So the decision to buy a home the first time is often easier than deciding to move once you’re already on the property ladder. But these tips will help you to understand if you need to move, things to think about when selling and the cost implications (and ways to save)!
Save £££s when upsizing:
There is a multitude of ways you can save when moving into a larger property. Here are a few to think about:
When you’re upsizing, ask yourself if you’re paying more to be in a location that you won’t take advantage of. For example, if you always drive to the shops, does it really matter if you’re a further five minutes away, where house prices are cheaper? Whether it’s good schools, local shops, or a train station, being honest about what you won’t use could save you a lot of cash on your new home!
Another thing to consider is schools & catchment areas. Did you know that schools can drive house prices up? In real terms, buyers will pay an average of £38,600 more if they’re near a top-rated school compared to a ‘good’ school, no matter whether they have children to send to that school or not.
Adding square footage (& value):
When you’re looking at new homes, it’s worth viewing properties that aren’t as big as you would like in case they have great potential for extension.
For example, could you turn the loft into another bedroom? Add your dream extension? Convert the garage? It will vary by property, but getting this done yourself, instead of looking for a home with them already built, could save you thousands.
Do you really need all that space?
Here’s something you might not have considered – broadening your search by lowering the amount of square footage you’re looking for. Research shows that the average asking price per square metre is £2,945, which means that forgoing just a little bit of room could save you thousands.
It’s easy to overestimate how much space we actually need, so ask yourself questions like: “How often will everyone be in the home at once? Instead of having a home office and a guest room, could I combine the two? Is it worth going for a smaller-than-perfect kitchen since I’m not actually an enthusiastic cook?”
Take a look at your current habits and the space you use, and be honest about how much more room you definitely need. There’s a huge gap between ‘perfect’ and ‘realistic’, and in that gap is a lot of money.
Staging your home
As an upsizer, you’re likely to be selling your property. This being said, presenting your current home in the best way possible will make a difference to how long it’s on the market and the bottom line – the price you sell it for. And let’s face it, you need the highest possible price to secure the next place. Clearing away clutter, and knowing who you’re marketing to (a family home, a flat for a young couple) along with the main selling points (nearby local shops, great transport links etc) will help you sell.
Secondly, now is also the time to ‘spruce up’ your property by identifying any easy fixes – the wobbly door handles, the front door in need of a fresh coat of paint, the weeds creeping up the driveway. Small elements can make a big difference to a first impression.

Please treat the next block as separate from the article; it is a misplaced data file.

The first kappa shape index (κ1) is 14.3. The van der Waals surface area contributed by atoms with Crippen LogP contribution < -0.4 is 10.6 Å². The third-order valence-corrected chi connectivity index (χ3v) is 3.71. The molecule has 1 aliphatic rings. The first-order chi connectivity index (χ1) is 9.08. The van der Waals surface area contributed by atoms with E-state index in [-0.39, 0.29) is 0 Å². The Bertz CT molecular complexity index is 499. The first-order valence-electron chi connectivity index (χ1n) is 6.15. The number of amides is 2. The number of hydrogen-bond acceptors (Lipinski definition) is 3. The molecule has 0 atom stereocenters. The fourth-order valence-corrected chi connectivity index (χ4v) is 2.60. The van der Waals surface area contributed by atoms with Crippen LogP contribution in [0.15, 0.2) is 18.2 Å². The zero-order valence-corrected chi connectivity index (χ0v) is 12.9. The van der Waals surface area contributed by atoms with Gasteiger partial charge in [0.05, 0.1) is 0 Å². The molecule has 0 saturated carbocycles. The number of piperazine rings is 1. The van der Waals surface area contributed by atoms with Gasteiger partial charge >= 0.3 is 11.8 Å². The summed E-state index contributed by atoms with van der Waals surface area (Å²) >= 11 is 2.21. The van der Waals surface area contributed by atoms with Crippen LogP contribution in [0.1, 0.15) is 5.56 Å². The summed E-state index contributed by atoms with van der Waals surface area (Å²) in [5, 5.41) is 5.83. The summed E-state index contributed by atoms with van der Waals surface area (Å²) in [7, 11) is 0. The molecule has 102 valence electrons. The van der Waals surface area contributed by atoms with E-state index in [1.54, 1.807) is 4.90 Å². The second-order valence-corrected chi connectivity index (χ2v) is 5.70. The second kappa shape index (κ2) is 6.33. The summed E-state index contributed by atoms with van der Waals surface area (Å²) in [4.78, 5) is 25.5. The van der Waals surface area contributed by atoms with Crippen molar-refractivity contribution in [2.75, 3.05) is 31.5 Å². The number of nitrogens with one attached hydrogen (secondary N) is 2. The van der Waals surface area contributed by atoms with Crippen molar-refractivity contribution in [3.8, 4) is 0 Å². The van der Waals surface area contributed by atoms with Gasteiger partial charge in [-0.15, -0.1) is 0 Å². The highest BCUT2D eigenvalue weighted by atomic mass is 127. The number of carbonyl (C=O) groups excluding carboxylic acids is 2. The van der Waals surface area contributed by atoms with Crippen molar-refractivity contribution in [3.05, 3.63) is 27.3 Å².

Whilst it seems like a lot of work before listing your home, just think about your move. By decluttering now, it’ll mean one less thing to worry about when packing, and even less stuff to unpack in your new, larger home!
The differences in a bigger home:
Whilst upsizing may solve all of your problems, it could also invite other problems.
Think about the extra costs that come with a bigger home. Have you considered the estimated new utility costs or the rise in council tax? What is the energy rating on the home? Has your new home now got a garden? Will you need to purchase the equipment to tend to the garden?
It might sound silly, but you will also need to consider furniture; will your existing furniture fill your new expansive space? Or will you need to purchase new stuff? You’ll probably already have considered furniture for bedrooms or reception rooms you didn’t have previously.
However, when purchasing new furniture that requires financing, we advise you do so after completing your mortgage application.
Consider your options:
Whilst it may seem like the obvious option to move to gain a nicer home or more space. Have you considered all your options?
Adding an extra room or rooms to your property gives you the space you need. Make sure you get planning permission and budget for the new spaces.
Changing the size or shape of a room in your home can open it up. The cost of redoing a space could be minimal compared to buying a new, larger property. You could also renovate your loft space to create another room in the roof of the house.
If you have a large garden, you could also build a structure or install a large shed to give yourself more space. Planning permission will be important, especially if the structure is likely to be visible to neighbours, but it could be enough to give you more room without the need to upsize.
If you’re upsizing, extending or perhaps aren’t sure, be sure to get in touch with our specialist (and charming) mortgage advisors for advice.